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First quarter equity results were solid and, ironically, seem to have prompted a new round of questioning as to “how long can the good market continue?” Often, good results create confidence and a bit of euphoria, so when good returns beget skepticism, it is noteworthy.

From our perspective the market is currently in the late stages of this economic expansion. We have crossed into the uncharted territory of an 11th year of expansion. Previously, the longest expansions on record were 10 years and 8 years1. This does not mean a cyclical decline is imminent, even as we note the inversion of the yield curve in March. In broad terms, historically recessions follow inversions, on average, in 14 months2. The message is that in this late cycle phase, risk management is just as important to our strategy as investing for opportunity.

We continue to have a constructive outlook for 2019. We expect ongoing economic expansion, positive growth in earnings, and valuations are in a range that we would call fairly priced. We have been making adjustments within our portfolios, deemphasizing the more economically sensitive sectors (Industrials, Financials, Energy and Materials) and giving incrementally more emphasis to less economically sensitive sectors (Healthcare, Consumer Staples and Utilities). The intent is better risk management by accentuating defensive characteristics. When the data turns and we perceive that the risks of an economic contraction are more pronounced, we will shift into an even more defensive posture. Any such adjustment would be data driven — cyclical risk management is not about forecasting or swings in sentiment.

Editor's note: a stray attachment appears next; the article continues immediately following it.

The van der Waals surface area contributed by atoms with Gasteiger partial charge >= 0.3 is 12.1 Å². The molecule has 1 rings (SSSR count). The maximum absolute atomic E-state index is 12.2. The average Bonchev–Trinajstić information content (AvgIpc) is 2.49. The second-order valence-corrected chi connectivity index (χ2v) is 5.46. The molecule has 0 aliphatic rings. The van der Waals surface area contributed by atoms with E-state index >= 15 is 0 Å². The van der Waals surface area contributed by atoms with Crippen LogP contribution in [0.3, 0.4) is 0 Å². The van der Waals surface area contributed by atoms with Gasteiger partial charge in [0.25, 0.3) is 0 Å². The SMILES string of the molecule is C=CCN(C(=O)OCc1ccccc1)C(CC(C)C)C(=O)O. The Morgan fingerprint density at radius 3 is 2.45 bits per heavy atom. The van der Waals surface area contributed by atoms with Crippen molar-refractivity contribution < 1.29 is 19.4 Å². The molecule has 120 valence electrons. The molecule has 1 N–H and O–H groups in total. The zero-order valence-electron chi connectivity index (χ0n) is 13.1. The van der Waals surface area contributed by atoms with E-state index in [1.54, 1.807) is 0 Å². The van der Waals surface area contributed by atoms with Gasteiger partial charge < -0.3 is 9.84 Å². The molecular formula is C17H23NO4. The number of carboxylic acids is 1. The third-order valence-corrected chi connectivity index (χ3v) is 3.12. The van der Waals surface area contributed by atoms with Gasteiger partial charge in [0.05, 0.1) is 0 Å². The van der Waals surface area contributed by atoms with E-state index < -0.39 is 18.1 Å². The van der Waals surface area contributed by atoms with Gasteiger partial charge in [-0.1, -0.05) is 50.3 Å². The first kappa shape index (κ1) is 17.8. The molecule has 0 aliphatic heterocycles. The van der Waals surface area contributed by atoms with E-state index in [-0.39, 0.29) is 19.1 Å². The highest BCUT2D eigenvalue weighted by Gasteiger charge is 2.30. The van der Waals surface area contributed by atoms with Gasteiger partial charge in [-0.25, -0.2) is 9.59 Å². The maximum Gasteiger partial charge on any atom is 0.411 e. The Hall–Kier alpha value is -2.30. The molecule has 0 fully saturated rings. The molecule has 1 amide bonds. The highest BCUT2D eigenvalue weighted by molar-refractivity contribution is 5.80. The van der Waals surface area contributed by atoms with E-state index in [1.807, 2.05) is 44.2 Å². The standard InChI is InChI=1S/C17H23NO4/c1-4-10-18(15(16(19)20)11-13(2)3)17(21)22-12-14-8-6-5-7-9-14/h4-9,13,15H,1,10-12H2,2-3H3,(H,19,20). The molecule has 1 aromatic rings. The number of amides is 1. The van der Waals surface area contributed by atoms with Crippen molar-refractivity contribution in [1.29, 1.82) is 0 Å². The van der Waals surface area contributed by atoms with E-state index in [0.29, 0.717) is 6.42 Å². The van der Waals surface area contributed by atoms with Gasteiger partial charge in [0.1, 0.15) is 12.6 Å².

Over the last 60 years, the U.S. market has had six declines of 25% of more3 and five of those were during recessions. When asked what we think will be the catalyst for the next recession, we believe a single variable explanation as THE catalyst is the kind of clarity that only comes with hindsight. For the Tech Crash or the Financial Crisis, neither was reduce-able in the moment to a single theme. On the contrary, when those events occurred they were complex and confusing, and the list of issues extended well beyond Tech and Financials. Thematic clarity most often must wait for the postmortem. In employing a risk management strategy, it is most important to focus on the data.

We have been very satisfied that our fixed income strategies have defended so well during a period when the bond market has gone on its own roller-coaster ride. We allocate to the asset class to reduce risk, and our short maturities and good credits have delivered successful results.

Our Quality at a Reasonable Price investment discipline has contributed to delivering solid results with less valuation risk. The importance of getting quality and valuations right is even more significant in the late cycle. Our performance objective is better results via better risk management over the cycle.

We expect this strategy will provide a competitive advantage over both the short and long-term. The late cycle phase is not the time for business as usual. Rather, it exacerbates the need for independent, critical thinking.

 

1National Bureau of Economic Research, 2010; 2Advisor Perspectives, Inc., 2019; 3Global Financial Data